Convoy CPO on Product Development (Part 2)
After using experiments to create impact, you need to evaluate costs associated with your product development process. There’s a tendency to skip this step and not fully understand the cost of launching products. For example, a common quote that I hear is “the effect is small, but we should still ship it since we already built it and customers asked for it.”
This is a classic example of the sunk cost fallacy.
In other words, any past cost that you have paid for is unrecoverable. However, this isn’t the biggest problem that affects product development. Instead, we get another issue – and that is the unsunk cost fallacy. This involves the inability to consider future costs to decisions made in the present.
There’s a tendency to think that all your work is complete once you’re ready to ship. In reality, the work is just beginning and there are many costs to consider after you launch a product. Furthermore, the decision to launch must factor in the future costs that can impact your product’s success.
Some features do not carry any future costs. For example, color changes on a website do not require any long-term maintenance. However, adding a new engagement platform to your website does carry long-term implications. You have to consider the benefits of these changes alongside the effort implications for engineering, design and product.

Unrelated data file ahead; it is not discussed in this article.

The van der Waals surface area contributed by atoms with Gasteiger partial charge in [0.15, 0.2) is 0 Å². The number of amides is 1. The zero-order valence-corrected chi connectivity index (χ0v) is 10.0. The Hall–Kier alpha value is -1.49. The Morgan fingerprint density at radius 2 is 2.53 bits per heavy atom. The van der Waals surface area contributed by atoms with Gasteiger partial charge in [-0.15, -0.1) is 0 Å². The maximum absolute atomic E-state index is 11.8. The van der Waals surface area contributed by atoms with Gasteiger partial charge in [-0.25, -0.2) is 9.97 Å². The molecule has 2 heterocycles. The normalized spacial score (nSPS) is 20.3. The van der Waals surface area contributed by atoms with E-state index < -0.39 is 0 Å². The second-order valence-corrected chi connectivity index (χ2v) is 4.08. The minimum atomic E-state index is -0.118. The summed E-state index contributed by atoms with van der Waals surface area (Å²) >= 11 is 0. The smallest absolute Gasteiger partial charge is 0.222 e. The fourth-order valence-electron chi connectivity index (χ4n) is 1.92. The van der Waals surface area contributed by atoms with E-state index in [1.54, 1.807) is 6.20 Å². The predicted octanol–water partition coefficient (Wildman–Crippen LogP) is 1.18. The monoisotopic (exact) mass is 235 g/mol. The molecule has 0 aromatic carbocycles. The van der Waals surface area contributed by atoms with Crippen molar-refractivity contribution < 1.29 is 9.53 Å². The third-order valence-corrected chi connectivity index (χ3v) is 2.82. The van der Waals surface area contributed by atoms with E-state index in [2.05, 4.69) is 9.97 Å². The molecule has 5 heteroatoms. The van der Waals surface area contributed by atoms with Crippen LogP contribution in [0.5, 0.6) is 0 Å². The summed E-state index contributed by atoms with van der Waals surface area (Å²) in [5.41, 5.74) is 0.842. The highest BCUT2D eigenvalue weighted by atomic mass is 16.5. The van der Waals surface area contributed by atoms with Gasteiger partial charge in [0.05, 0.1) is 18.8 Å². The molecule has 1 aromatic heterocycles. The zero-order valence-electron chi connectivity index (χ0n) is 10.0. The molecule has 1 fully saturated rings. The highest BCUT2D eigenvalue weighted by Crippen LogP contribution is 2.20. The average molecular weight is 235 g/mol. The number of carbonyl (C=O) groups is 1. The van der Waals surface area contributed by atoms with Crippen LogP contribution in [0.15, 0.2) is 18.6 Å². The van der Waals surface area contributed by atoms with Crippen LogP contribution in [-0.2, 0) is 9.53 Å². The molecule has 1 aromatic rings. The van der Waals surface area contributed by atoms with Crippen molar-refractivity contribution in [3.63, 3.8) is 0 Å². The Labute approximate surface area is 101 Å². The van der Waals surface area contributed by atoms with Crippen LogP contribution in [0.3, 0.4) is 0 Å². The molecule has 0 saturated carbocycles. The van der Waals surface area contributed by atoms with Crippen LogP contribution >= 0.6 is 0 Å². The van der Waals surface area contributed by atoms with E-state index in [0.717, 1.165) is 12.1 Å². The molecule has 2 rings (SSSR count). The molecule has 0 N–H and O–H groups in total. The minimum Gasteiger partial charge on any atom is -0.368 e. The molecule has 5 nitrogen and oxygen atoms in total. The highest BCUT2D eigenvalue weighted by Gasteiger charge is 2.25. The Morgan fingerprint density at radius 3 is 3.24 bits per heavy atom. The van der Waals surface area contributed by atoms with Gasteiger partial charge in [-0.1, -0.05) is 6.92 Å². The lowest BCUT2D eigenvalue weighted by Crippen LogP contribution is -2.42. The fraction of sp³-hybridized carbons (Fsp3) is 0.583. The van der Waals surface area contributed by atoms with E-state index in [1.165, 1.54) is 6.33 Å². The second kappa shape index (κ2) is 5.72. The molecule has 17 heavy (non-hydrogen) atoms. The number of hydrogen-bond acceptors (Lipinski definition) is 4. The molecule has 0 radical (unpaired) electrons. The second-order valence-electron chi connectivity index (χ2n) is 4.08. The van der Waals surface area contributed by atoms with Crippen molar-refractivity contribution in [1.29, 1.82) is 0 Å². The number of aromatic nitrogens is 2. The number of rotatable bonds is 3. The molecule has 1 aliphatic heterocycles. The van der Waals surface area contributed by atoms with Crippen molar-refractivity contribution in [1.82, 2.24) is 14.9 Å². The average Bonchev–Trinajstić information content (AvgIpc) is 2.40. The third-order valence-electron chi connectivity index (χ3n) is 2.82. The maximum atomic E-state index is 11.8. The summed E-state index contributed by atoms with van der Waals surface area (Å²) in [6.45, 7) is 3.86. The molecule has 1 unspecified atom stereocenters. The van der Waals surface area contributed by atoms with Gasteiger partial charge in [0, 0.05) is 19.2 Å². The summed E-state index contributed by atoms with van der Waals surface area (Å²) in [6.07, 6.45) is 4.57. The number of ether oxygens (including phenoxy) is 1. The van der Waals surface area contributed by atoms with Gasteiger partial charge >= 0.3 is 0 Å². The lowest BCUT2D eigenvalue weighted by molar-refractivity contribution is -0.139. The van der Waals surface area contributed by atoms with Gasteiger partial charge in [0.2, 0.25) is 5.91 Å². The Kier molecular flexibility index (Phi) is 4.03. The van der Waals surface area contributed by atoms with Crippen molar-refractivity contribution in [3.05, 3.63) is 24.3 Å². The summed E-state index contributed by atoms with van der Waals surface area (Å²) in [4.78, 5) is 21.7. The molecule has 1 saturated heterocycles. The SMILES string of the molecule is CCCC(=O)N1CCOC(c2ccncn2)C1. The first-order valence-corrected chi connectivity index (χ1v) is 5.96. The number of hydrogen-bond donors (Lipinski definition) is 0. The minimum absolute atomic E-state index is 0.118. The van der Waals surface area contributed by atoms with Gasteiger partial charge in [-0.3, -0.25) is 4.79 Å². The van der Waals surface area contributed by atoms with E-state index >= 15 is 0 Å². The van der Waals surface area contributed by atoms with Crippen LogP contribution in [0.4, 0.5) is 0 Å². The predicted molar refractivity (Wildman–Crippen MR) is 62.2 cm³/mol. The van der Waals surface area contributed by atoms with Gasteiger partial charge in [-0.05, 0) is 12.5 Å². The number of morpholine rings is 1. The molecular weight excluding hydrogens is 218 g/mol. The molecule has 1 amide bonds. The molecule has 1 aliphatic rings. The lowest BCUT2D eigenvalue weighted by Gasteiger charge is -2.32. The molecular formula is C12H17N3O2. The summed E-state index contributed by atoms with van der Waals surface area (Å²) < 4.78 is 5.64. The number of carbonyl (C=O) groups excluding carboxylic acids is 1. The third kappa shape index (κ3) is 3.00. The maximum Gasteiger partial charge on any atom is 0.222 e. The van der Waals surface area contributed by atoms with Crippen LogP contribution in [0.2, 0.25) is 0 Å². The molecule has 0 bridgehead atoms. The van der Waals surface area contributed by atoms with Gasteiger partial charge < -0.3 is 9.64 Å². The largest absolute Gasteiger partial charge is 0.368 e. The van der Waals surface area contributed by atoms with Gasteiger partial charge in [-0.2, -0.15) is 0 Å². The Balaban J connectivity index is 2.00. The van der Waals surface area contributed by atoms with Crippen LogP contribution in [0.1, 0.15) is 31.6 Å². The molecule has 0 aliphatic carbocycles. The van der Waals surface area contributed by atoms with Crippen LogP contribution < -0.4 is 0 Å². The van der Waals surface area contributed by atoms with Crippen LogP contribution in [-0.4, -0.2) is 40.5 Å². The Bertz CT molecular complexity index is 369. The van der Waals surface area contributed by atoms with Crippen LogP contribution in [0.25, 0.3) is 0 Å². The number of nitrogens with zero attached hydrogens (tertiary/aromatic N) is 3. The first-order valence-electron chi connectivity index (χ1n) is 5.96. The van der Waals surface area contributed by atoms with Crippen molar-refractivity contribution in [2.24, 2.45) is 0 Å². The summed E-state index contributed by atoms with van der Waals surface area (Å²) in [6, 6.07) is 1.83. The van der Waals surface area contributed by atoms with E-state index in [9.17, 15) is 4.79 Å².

In summary, every decision you make requires an upfront investment and carries long-term expenses down the road. As product managers, It’s critical to evaluate the cost-benefit of your development process to maximize product impact.
About the speaker
Ziad Ismail is the Chief Product Officer of Convoy, responsible for data science, design, growth and product teams. Before joining Convoy, Ziad was the Chief Product Officer of Marchex, Chief Executive Officer of CitiKey, and served in other product leadership roles at Microsoft. Prior to that, he spent two winters at the Arctic Circle in the Swedish military. Ziad earned an MSc in Computer Science from the Royal Institute of Technology in Sweden and an MBA from Harvard Business School.